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United States Department of Agriculture

Agricultural Research Service

Title: Alcohol-Induced Bone Loss in Pregnancy Is Associated with Inhibited Bone Formation and Disrupted Calcium Homeostasis

Authors
item Badger, Thomas
item Ronis, Martin
item Lumpkin, Charles - UAMS
item Haley, R - UAMS
item Zipperman, Michelle - ACNC
item Gardner, William - ACNC
item Ferguson, Matthew - ACNC
item Hale, Kim - ACNC
item Dallari, Tammy - ACNC

Submitted to: Research Society on Alcoholism
Publication Type: Abstract Only
Publication Acceptance Date: February 15, 2003
Publication Date: May 15, 2003
Citation: BADGER, T.M., RONIS, M., LUMPKIN, C.K., HALEY, R., ZIPPERMAN, M., GARDNER, W., FERGUSON, M., HALE, K., DALLARI, T. ALCOHOL-INDUCED BONE LOSS IN PREGNANCY IS ASSOCIATED WITH INHIBITED BONE FORMATION AND DISRUPTED CALCIUM HOMEOSTASIS. Research Society on Alcoholism. 2003. v.27(5). p.60A. Abstract No. 326.

Interpretive Summary: The ACNC is interested in how dietary factors can promote bone growth and development, especially in children (fetal and postnatally). Bone turnover is accelerated in women during pregnancy and significant bone loss has been observed at the end of pregnancy and lactation. We have previously reported preliminary data demonstrating significant additional bone loss at the end of pregnancy following alcohol consumption even when optimal diets are infused intragastrically. In the current study, we extended these studies by examining serum osteocalcin (a marker of bone formation) and vitamin D status. Control and ethanol containing liquid diets were infused using an intragastric infusion model (total enteral nutrition, TEN) in pregnant Sprague-Dawley rats at a caloric intake of 220 kcal/kg3/4/d. The tibia and femur were studied by peripheral quantitative computerized tomography (pQCT). We found that trabecular bone mineral density (BMD) was significantly reduced in the proximal tibia from 353 + 8 to 298 + 10 and 293 + 10 respectively. In addition, cortical + subcortical BMD was significantly reduced in the distal tibia from 913 + 25 to 863 + 11 and 838 + 13, respectively. The loss of BMD was accompanied by a reduction in mean serum osteocalcin. In addition, the mean serum concentration of 25-hydroxy vitamin D3 was significantly elevated by ethanol treatment, while the mean serum level of 1,25 dihydroxy vitamin D3 were significantly reduced. These data suggest that ethanol exposure during pregnancy reduces bone formation at least in part through disruption of calcium homeostasis and suggests that ethanol acts to inhibit the 1-hydroxylation of 25-hydroxy vitamin D3. Our future studies will involve determining the long-term consequences of alcohol consumption during pregnancy on the mother's bone health and fetal bone development, and on mother's bone health during lactation.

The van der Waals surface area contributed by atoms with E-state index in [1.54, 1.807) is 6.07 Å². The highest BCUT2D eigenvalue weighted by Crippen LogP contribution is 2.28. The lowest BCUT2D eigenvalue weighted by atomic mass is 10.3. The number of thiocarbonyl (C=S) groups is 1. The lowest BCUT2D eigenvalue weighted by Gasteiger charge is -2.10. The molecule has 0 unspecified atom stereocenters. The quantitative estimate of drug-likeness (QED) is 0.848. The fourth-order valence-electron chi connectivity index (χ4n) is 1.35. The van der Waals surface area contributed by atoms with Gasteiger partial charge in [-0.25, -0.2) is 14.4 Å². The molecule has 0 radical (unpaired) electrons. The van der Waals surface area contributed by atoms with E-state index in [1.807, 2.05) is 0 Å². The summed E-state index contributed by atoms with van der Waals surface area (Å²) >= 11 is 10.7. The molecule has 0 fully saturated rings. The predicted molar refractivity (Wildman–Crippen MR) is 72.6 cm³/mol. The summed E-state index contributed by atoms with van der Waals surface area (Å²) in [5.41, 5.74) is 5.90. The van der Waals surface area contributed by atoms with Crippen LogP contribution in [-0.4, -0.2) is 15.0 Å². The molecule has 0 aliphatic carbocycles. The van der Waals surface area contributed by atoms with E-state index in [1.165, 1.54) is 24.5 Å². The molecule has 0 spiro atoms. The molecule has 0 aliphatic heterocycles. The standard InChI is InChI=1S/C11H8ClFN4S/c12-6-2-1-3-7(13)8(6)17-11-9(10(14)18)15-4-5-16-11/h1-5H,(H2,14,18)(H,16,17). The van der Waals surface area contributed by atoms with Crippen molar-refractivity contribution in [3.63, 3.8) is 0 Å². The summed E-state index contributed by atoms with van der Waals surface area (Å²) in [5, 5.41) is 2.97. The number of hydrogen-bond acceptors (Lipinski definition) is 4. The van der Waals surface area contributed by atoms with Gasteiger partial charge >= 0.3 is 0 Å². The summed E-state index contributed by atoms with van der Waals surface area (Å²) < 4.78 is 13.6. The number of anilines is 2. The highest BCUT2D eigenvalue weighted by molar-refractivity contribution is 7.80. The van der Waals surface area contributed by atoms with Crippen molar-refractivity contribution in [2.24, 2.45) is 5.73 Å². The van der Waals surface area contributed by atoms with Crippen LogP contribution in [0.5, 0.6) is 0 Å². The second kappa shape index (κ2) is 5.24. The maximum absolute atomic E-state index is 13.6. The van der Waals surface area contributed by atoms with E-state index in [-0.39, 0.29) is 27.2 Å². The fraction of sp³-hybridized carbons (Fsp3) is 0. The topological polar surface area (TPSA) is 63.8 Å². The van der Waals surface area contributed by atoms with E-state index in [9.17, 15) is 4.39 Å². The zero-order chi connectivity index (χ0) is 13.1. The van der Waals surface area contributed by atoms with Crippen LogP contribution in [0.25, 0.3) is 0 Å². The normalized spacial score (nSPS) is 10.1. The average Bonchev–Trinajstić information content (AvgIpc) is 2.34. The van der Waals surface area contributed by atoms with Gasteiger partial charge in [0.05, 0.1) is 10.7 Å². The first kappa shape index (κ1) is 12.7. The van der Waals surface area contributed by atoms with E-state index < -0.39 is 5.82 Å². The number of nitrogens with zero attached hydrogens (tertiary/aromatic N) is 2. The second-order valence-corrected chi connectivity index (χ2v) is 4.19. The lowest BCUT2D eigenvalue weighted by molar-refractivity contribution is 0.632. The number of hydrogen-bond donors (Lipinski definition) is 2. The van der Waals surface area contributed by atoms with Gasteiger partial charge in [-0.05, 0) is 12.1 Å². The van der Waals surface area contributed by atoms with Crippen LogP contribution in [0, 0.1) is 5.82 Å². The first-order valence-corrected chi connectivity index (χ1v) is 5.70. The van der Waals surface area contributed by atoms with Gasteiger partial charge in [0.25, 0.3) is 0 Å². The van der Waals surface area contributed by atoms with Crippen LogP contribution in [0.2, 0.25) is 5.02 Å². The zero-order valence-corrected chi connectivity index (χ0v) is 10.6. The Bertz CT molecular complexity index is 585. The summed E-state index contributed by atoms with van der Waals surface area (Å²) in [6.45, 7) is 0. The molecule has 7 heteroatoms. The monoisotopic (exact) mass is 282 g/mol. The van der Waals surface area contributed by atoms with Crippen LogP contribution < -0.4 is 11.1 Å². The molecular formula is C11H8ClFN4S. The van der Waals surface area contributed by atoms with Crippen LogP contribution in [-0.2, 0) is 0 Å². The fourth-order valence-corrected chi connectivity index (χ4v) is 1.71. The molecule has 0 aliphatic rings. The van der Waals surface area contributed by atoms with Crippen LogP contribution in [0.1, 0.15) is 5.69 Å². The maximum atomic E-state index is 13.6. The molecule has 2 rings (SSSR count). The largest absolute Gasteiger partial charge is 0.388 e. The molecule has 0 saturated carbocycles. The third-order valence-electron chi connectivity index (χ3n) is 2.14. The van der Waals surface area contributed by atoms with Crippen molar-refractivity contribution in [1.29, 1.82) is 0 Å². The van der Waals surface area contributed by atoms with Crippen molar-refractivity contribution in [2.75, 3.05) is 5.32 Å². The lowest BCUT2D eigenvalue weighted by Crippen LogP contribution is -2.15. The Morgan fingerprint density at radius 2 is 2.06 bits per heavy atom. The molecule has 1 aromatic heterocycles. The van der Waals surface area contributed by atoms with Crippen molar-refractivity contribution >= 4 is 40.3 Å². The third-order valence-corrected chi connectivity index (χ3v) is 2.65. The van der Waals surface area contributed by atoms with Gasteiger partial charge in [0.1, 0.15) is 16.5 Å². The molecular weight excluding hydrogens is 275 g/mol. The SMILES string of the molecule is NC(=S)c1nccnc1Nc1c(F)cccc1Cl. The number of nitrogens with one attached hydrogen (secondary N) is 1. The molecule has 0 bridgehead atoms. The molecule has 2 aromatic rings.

Technical Abstract: We have previously reported preliminary data demonstrating significant bone loss at the end of gestation following alcohol consumption during pregnancy even when optimal diets are infused intragastrically (Ronis et al. Alc. Clin. Exp. Res. 26:142A, 2002). In the current study, we extended these studies to examine the effects of low and high ethanol doses; assessed serum osteocalcin and vitamin D status. Control and ethanol containing liquid diets were infused overnight (1800h to 0800 h) using an intragastric infusion model (total enteral nutrition, TEN). Time-impregnated Sprague-Dawley rats 220-250 g (N = 11) were infused with TEN diets at a caloric intake of 220 kcal/kg3/4/d from gestational (GE) d4 to GE d20. Two other groups of time-impregnated rats were infused with isocaloric TEN diets in which carbohydrate calories were substituted with ethanol to an average dose of 10 g/kg/d (N = 24) or 13 g/kg/d (N = 16). At sacrifice on GE d20, serum was collected. The tibia and femur were excised and scanned by peripheral quantitative computerized tomography (pQCT). In addition, urine was collected throughout the study. In both the 10 g/kg/d ethanol group (urine ethanol concentration (UEC) 109 + 13 mg/dl) and the 13 g/kg/d group (UEC 220 + 34 mg/dl), trabecular bone mineral density (BMD) was reduced in the proximal tibia from 353 + 8 to 298 + 10 and 293 + 10 respectively (p < 0.005). In addition, cortical + subcortical BMD was reduced in the distal tibia from 913 + 25 to 863 + 11 and 838 + 13, respectively (p < 0.05). The loss of BMD was accompanied by a reduction in mean serum osteocalcin (p < 0.05), a marker of bone formation. In addition, the mean serum concentration of 25-hydroxycholecalciferol was elevated by ethanol treatment (p < 0.05), while the mean serum level of 1,25 dihydroxycholecalciferol were significantly reduced (p < 0.05). These data suggest that ethanol exposure during pregnancy reduces bone formation at least in part through disruption of calcium homeostasis and suggests that ethanol acts to inhibit the 1-hydroxylation of 25-hydroxcholecalciferol.

Last Modified: 4/19/2014
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